How sweet it is!
Clippers select Olowokandi with No. 1 pick
Posted: Monday July 13, 1998 11:14 AM
VANCOUVER, British Columbia (CNN/SI) -- It was widely thought the Los Angeles Clippers, with the top pick in the 1998 NBA Draft, would not gamble on a project.
Those in the know thought there was no way Elgin Baylor could pass on Arizona's Mike Bibby -- a savvy point guard with NBA bloodlines -- and take a chance on Michael Olowokandi -- a soccer player who has been playing competitive basketball for only three years.
On Wednesday, June 24, Michael Olowokandi completed a remarkable transformation into a serious hoops commodity as the Clippers decided on the 7-foot-1 Nigerian instead of Bibby.
"Seeing my name in the No. 1 spot is unbelievable, especially when you consider where I came from three years ago -- not having played basketball -- and then to this, not the No. 3 pick but the No. 1 pick," said Olowokandi, who averaged 22.2 points and 11.2 rebounds last season at Pacific University. "That's something that'll take me a week or so, or a little bit longer, to get over."Several trades were made during the draft evening:
The selection of Olowokandi marked the second year a senior had been selected first overall. Underclassmen had been chosen first overall in the five previous drafts.
The Grizzlies, the hosts of the draft, selected Bibby second to roars of approval from a crowd of about 8,000. Bibby, who left Arizona after his sophomore season, has drawn comparisons to Jason Kidd for his playmaking skills. Many expected him to be drafted first overall, and he refused to hold a workout for any team other than the Clippers.
"It wasn't my decision. I went off what David [agent David Falk] told me, so it wasn't up to me," said Bibby, whose father, Henry, played several years in the NBA and now coaches Southern Cal. "Me being No. 1 was just a lot of talk and rumor, so I didn't expect anything."
The Denver Nuggets, coming off a season in which they won only 11 games, picked Kansas forward Raef LaFrentz with the third pick.
It was the first surprise of the night, since Paul Pierce, considered by many to be the best all-around player in the draft, had been expected to be among the top three picks. He ended up dropping all the way to the Boston Celtics at No. 10.
LaFrentz, a 6-foot-11 forward, was a first-team All-American after averaging 19.8 points and 11.1 rebounds for the Jayhawks.
Traylor, who dropped 40 pounds after the season ended, tipped the scales at about 320 pounds while averaging 16.2 points and 10.0 rebounds for the Wolverines. By acquiring him, the Bucks extended their streak of trading their first-round pick to four straight years.
The agent for the 6-foot-11 Nowitzki, who is currently in the German army, told teams that his client may choose to play professionally in Europe for the next season or two. Nelson said he and his son, Donnie, who once coached the 20-year-old, will be leaving soon for Germany to convince Nowitzki to play for the Mavericks.
The Sacramento Kings came up with another surprise by choosing Florida guard Jason Williams with the seventh pick. Williams, once a high school teammate of much-maligned college football player Randy Moss, had troubles of his own in college and was kicked off the team by Florida coach Billy Donovan, reportedly after testing positive for marijuana.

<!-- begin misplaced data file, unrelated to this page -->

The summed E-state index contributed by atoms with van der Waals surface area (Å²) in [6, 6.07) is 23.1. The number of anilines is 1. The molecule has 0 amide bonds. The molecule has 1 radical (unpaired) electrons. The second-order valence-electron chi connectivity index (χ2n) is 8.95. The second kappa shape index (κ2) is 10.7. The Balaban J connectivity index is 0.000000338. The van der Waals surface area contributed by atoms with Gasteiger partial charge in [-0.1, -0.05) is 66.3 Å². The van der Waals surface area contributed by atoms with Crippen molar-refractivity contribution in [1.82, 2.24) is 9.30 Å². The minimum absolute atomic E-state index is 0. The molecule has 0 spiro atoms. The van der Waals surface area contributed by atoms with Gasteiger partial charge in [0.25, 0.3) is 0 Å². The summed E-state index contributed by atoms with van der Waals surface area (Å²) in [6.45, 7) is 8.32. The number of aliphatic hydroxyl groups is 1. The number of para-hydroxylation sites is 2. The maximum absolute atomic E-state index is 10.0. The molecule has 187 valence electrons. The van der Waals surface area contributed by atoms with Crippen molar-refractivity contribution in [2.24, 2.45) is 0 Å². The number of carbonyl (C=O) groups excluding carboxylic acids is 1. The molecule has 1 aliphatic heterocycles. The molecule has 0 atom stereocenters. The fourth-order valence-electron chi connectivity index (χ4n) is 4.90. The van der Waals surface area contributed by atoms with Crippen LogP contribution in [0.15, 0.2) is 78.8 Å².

At the time, Williams was leading the Southeastern Conference in steals, assists and free throw percentage. He transferred to the Gators after spending one season at Marshall.
The 76ers took 19-year-old Larry Hughes of Saint Louis with the eighth pick. The youngest player to be picked up to that point, Hughes averaged 20.9 points for the Billikens and was considered by many to be the player in the draft with the greatest potential.
Pierce was finally picked 10th by Boston, which was ecstatic that such a talented player had dropped so far.
"It's a little disappointing," said Pierce, who left Kansas after a junior season in which he averaged 20.4 points. "That's the way things go. I have to move on and use it for motivation. Boston is a great situation for me. They have great fans and players like Antoine Walker, Ron Mercer and Kenny Anderson. I feel like we can be a playoff team."
Bonzi Wells of Ball State went to the Pistons with the 11th pick. Wells averaged 25.4, 22.0 and 22.8 points over his final three seasons and broke Ron Harper's Mid-American conference scoring record.
The Orlando Magic, who had been trying to move one of their three first-round picks, took Michael Doleac of Utah with the 12th pick to fill a gaping hole at center caused by last season's trade of Rony Seikaly to New Jersey.
With the 13th pick, the Magic selected another center, Keon Clark of UNLV.
The Houston Rockets, who also had three first-round picks, took small forward Michael Dickerson of Arizona at No. 14 before Orlando made its third selection, forward Matt Harpring of Georgia Tech.
The Rockets also took shooting guard Bryce Drew of Valparaiso with the 16th pick and Turkish center Mirsad Turkcan with the 18th pick.
Al Harrington of St. Patrick's in Elizabeth, New Jersey, was the only high-schooler picked in the first round, going 25th to Indiana, and the three-time defending champion Chicago Bulls chose Oregon State guard Corey Benjamin.
Two Slovenian players were taken in the first round. Radoslav Nesterovic, a 7-footer who helped lead Kinder Bologna to the EuroLeague championship in April, went to Minnesota at No. 17, and Vladimir Stepania, a 6-11 1/2 center, went to Seattle at No. 27.
The Associated Press contributed to this report.
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